Tuesday, 9 July 2013

Building Brecourt Manor ...Part 7

More of a general update, this post. The sandbags have been painted;

At the moment they are probably 'nearly' finished. Once the ground work is completed I will see how they look and maybe add some more detail, to the colour. I airbrushed the airbags which speeded up the process; first Vallejo Air, 'Khaki Brown', then 'Sand Yellow'. I then applied a wash borrowed from Forge Worlds 'Modelling Masterclass Volume 1'. This consisted of mixing Vallejo Flat Brown (substituted for Scorched Brown, which I have run out of), with Brown and Yellow Ink. The book does not give a ratio so a did roughly one third of each*. Then added Klear floor polish (so beloved by aircraft modellers, for use on their aircraft not their floors!*) to thin it out. N.B. Klear is now called Pledge Multi Surface Wax in the UK.

Never used the original 'Klear', but this new version works just the same; dries clear with a slight gloss finish. Its basically a cheap gloss varnish! Don't worry about the nice fresh pine smell that wears off once it has dried. The sandbags were then drybrushed with Vallejo 'Dark Sand' and finally a glaze of 'Flat Earth' was applied over them. The glaze was to pull the colours together. The base area around the sandbags was tidied up with the base colour to hide any over zealous airbrushing.

The ends of styrofoam which will serve has the base for the hedge row banks have been capped off.

I used thin plasticard cut and shaped to fit. I did have to slice away a thin piece of the styrofoam to fit the plasticard. Which was glued in place and then filler applied to hide gaps and act as another adhesive. I should have do this earlier, but had hoped that covering the ends in filler would protect them from wear and tear but was not entirely happy with that option.

I've also added in some more tree bases. These will be for the Woodland Scenic tree armatures approximately 2-3" in height to give variety. The cuts made in the styrofoam have been filled and painted with the base colour. Finally all the boards have been pretty much covered in watered down PVA glue to give them protection. I say pretty much, since the only pieces not covered in it were the sandbags and the crates/boxes etc..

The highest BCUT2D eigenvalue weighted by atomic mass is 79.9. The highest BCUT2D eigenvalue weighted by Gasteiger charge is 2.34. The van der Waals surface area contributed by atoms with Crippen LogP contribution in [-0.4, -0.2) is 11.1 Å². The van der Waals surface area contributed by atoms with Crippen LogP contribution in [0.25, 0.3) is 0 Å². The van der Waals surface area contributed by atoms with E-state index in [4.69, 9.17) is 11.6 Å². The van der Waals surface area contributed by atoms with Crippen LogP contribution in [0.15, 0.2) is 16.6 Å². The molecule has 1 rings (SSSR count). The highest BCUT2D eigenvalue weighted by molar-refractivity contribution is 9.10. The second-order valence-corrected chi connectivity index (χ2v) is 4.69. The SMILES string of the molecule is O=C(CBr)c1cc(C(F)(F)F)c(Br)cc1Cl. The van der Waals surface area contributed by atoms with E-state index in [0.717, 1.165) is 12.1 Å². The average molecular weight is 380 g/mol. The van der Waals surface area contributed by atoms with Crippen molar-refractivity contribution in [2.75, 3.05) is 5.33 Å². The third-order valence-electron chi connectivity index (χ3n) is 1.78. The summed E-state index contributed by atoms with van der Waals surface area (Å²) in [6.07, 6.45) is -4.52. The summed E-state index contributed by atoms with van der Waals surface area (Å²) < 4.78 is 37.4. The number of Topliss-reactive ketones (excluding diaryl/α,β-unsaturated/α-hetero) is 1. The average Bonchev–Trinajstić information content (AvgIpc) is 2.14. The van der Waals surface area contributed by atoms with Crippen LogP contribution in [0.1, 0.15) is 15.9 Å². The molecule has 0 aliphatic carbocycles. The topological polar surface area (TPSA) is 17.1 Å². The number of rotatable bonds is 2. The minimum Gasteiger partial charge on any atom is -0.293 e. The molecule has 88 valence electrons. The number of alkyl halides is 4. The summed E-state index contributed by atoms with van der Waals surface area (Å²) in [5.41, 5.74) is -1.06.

It has left a 'shine' on the boards still painted in only the base colour. But this is not evident on the board which had been airbrushed. Not sure why? Not that it really matters, since more paint is to be applied. The PVA has left a sheen on the wooden boards which were not made from balsa.

I can only guess the balsa being more porous soaked up the glue better. Again not that it matters, I intend to do some more detail work on the trench floors and sides. So that its for now, more to follow.

* This mixture made a dirty yellow/green colour. With hindsight I should have added more brown to darken the colour and make it a richer green. The effect is to create a moss like colour which you can see on old sandbags left to the elements.

*Maybe they do use it on their floors aswell. I don't really know!


  1. More tremendous progress Mark; I would never have considered using floor polish!

    1. Nor would I Michael, nor would I. But thanks to sites like Amorama and Missing Lynx, I started to read about floor cleaner used as varnish for clear plastic model aircraft canopies and then used as a gloss varnish base for washes. Can be applied with a brush or an airbrush. Go get some!